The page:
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GPS collars on reindeer: habitat utilization of reindeer in Finnish Lappland (1997)

The investigations of reindeer were conducted in cooperation with J. Kumpula of the Finnish Institute for Wildlife and Fish Research (Kaamanen), A. Colpaert from the Institute of Geography of the University of Oulu, and R. Schulte from the Institute for Air and Space Flight of the TU Berlin.

Methods and Goals
Reindeer have in the past as well as in the present played an important role in the lives of the Samen people living in the north of Finnland.  The reindeer have long since been domesticated, with only few wild ones remaining.  The reindeer graze freely for the entire year, and are normally only herded together during the few days in fall or in spring to brand young animals or for slaughtering. Fig. 1 shows reindeer in the corrals in the investigation area.Herethe animals were selected and provided with transmission collars.
 


Fig. 1:  Reindeer during selection in the corrals, November 1997

During the year the reindeer wander long distances in search of good pasture.  In the summer the animals migrate to windy mountain areas above the treeline to flee biting insects. The population of reindeer in northern Finnland has increased in recent years so that the danger of overgrazing is prevalent. As these northern ecosystems are very sensitive and take a long time to regenerate from adverse changes, a detailed knowledge of the seasonal habitat utilization of the reindeer is imperative.

The investigations were conducted in a mountainous region, usually above timberline in northwest Finnland in the vicinity of the Norwegian border (Figs. 1 and 2). 


Fig. 2:  Location of  the investigation area in Finnland  (red symbol)


Goal of the presented investigation was to determine the seasonal utilzation of pasture among the reindeer.  For this purpose their locations throughout the year were to be determined and monitored with the aid of satellite telemetryand analyzed as part of a geographical information system using Landsat-5 photographs of the vegetation cover. In 1997for the first time 4 male and 6 female reindeer were outfitted with GPS collars which were to determine their locations 3-8 times per day (Fig. 3).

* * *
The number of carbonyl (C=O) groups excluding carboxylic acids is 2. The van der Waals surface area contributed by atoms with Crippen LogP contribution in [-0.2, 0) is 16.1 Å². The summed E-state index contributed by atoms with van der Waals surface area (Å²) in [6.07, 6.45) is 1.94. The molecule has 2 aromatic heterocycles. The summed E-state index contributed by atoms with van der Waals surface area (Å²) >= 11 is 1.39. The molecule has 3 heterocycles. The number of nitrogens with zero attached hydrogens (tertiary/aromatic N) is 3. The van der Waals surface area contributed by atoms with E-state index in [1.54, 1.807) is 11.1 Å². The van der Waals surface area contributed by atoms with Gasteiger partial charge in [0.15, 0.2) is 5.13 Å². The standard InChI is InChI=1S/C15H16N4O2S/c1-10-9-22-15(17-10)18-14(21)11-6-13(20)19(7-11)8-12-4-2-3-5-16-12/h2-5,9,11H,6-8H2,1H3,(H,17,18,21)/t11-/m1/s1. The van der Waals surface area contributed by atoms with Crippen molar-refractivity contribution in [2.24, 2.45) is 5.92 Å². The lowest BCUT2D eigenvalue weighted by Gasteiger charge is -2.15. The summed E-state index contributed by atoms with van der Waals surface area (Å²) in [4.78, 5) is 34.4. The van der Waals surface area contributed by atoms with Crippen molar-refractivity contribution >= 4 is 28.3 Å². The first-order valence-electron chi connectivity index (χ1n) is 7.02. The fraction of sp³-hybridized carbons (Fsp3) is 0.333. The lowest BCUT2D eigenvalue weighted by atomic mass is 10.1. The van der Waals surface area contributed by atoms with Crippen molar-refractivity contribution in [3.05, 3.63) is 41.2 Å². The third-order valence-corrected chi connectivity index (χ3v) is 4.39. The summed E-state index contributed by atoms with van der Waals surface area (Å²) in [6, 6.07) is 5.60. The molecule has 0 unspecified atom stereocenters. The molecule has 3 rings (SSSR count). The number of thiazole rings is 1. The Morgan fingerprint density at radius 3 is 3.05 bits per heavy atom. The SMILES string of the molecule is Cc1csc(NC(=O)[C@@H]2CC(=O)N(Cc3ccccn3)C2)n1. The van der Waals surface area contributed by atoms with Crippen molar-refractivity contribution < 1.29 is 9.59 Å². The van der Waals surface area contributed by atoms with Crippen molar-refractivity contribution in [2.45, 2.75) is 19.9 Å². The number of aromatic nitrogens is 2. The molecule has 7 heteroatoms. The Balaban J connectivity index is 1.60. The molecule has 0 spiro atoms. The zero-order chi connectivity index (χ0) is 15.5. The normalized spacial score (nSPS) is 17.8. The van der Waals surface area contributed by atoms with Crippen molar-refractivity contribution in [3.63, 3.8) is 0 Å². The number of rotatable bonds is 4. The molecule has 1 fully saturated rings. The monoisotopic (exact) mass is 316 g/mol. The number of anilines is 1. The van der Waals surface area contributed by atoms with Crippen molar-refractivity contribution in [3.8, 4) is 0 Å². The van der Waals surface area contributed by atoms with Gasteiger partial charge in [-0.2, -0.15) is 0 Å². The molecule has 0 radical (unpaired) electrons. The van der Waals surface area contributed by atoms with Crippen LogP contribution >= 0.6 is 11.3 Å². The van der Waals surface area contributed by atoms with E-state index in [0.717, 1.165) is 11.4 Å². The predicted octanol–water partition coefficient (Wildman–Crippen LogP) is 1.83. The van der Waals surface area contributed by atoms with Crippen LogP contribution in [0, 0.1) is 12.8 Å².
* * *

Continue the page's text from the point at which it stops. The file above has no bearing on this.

Fig. 3:  Reindeer in the corrals, with GPS-TUBSAT collar      Photo:  Jouko Kumpula
 

Three of the GPS collars were constructed in such a way that the position data of these reindeer could be transmitted directly via the experimental satellite TUBSAT-A to the ground station in Berlin  (see Nr. 2 The Beginnings:  Pilot studies of red deer).  The GPS collars were also provided with a radio transmitter so that the animals could be localized in Finnland.

Results:

The GPS collars determined 3994 localizations of the reindeer, the functional periodvaried between 22 and 227 days.  Based on the number of possible localizations, the actual rate of localization was 0.79, which was neither dependent on the vegetation cover nor on the season. The male animals mainly migrated in early winter to graze in bare, lichen covered mountain areas with a thin snow blanket. Fig. 4 shows the migrations of two reindeer.


Fig. 4.  Position points of reindeer Nrs. 48 and 49, Permission Nr.116/MYY/99, Finnish Land Survey

 

 

 

 

 

 

 

 

 

 

 

 

 

 

 

 

 

W it h in cr e a si n g snow cover in winter the male reindeer decreased their wanderings, concentrating in ever smaller areas. In late winter when the snow cover turned harsh they moved to mountain birch forests where the snow was softer, and browsed lichens and buds from the trees.  In May the animals were frequentlyto be found in heathlands. 

The longest migrations took place during the summer months. From August until September  they travelled to various pastures depending upon the available browse supply.  

The satellite telemetry proved to be an effective method to monitor the migrations of the reindeer.  However, various technical problems were encountered in the use of the GPS collars:  Though the transmission of position data via TUBSAT-A was successful, the collars having a weight of 1.5 kg. were too heavy.  Also water seeped into some of the instruments which later proved to be due to a non-suitable composition of the casing material.  Finally the shape of the case housing the electronics and batteries was inappropriate and needs to be improved since snow accumulated on some of the cases while the animals were grazing, further increasing the weight of the collars.  

These problems were solved in subsequent years, and VECTRONIC-Aerospace designed new GPS collars specially for reindeer, which were tested with good results in actual studies by the Finnish Institute of Wildlife and Fish Research.

 

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